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  • Washington Highlights

    HHS Proposes Changes to HIPAA Privacy Rule


    Phoebe Ramsey, Director, Physician Payment & Quality

    The U.S. Department of Health and Human Services (HHS) Office for Civil Rights released a proposed rule on Dec. 11 to modify the Standards for the Privacy of Individually Identifiable Health Information under the Health Insurance Portability and Accountability Act (HIPAA, P.L. 104-191), commonly referred to as the HIPAA Privacy Rule, to better support coordinated care and reduce burden.

    The proposed rule builds off of the feedback received from the agency’s 2018 Request for Information [see Washington Highlights, Dec. 13, 2018] seeking input on how to modernize the HIPAA Privacy Rule as part of HHS’ Regulatory Sprint to Coordinated Care.

    In a statement, the HHS Secretary Alex Azar said, “Our proposed changes to the HIPAA Privacy Rule will break down barriers that have stood in the way of commonsense care coordination and value-based arrangements for far too long. As part of our broader efforts to reform regulations that impede care coordination, these proposed reforms will reduce burdens on providers and empower patients and their families to secure better health.”

    Proposals include:

    • Modifying the rules under the individual right of access (45 CFR 164.524):
      • Adding definitions for the terms “electronic health record (EHR)” and “personal health application.”
      • Reducing covered entities’ required response time to no later than 15 calendar days (from 30 days).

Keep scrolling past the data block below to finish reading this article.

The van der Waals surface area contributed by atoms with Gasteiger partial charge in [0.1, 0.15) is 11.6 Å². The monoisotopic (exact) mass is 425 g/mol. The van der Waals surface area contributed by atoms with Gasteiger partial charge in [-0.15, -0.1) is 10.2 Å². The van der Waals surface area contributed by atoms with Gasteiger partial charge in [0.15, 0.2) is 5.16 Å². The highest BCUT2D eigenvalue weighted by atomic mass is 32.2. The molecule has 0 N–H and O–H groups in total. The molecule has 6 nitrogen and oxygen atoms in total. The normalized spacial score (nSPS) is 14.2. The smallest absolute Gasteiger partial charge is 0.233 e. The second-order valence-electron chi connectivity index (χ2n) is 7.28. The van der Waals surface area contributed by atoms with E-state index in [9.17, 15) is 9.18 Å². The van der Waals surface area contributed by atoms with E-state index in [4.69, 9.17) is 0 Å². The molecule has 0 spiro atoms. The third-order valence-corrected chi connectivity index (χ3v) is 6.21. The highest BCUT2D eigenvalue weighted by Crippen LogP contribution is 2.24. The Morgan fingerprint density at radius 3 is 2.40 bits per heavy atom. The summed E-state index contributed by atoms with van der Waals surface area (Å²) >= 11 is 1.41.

• Creating a pathway for individuals to direct the sharing of protected health information (PHI) in an EHR among covered health care providers and health plans by requiring covered health care providers and health plans to submit an individual’s access request to another health care provider and to receive back the requested electronic copies of the individual’s PHI in an EHR.
      • Requiring covered health care providers and health plans to respond to certain records requests received from other covered health care providers and health plans when directed by individuals pursuant to the right of access.
    • Amending the definition of “health care operations” to clarify the scope of permitted uses and disclosures for individual care coordination and case management that constitute health care operations (45 CFR 160.103).
    • Creating an exception to the “minimum necessary” standard for disclosures for individual-level care coordination and case management, regardless of whether such activities constitute treatment or health care operations (45 CFR 164.502(b)).
    • Encouraging disclosures of PHI when needed to help individuals experiencing substance use disorder, serious mental illness, and emergency circumstances by (1) replacing the “professional judgment” privacy standard with a standard based on the covered entity’s good faith belief that the use or disclosure is in the best interests of the individual and (2) expanding the ability to disclose PHI to avert a threat to health or safety when the harm is “serious and reasonably foreseeable” (45 CFR 164.502 and 164.510-514).  

    Eliminating the requirement to obtain written acknowledgement of receipt of the Notice of Privacy Practices (NPP) and modifying NPP content requirements (45 CFR 164.520).

    Comments are due 60 days from the forthcoming publication in the Federal Register.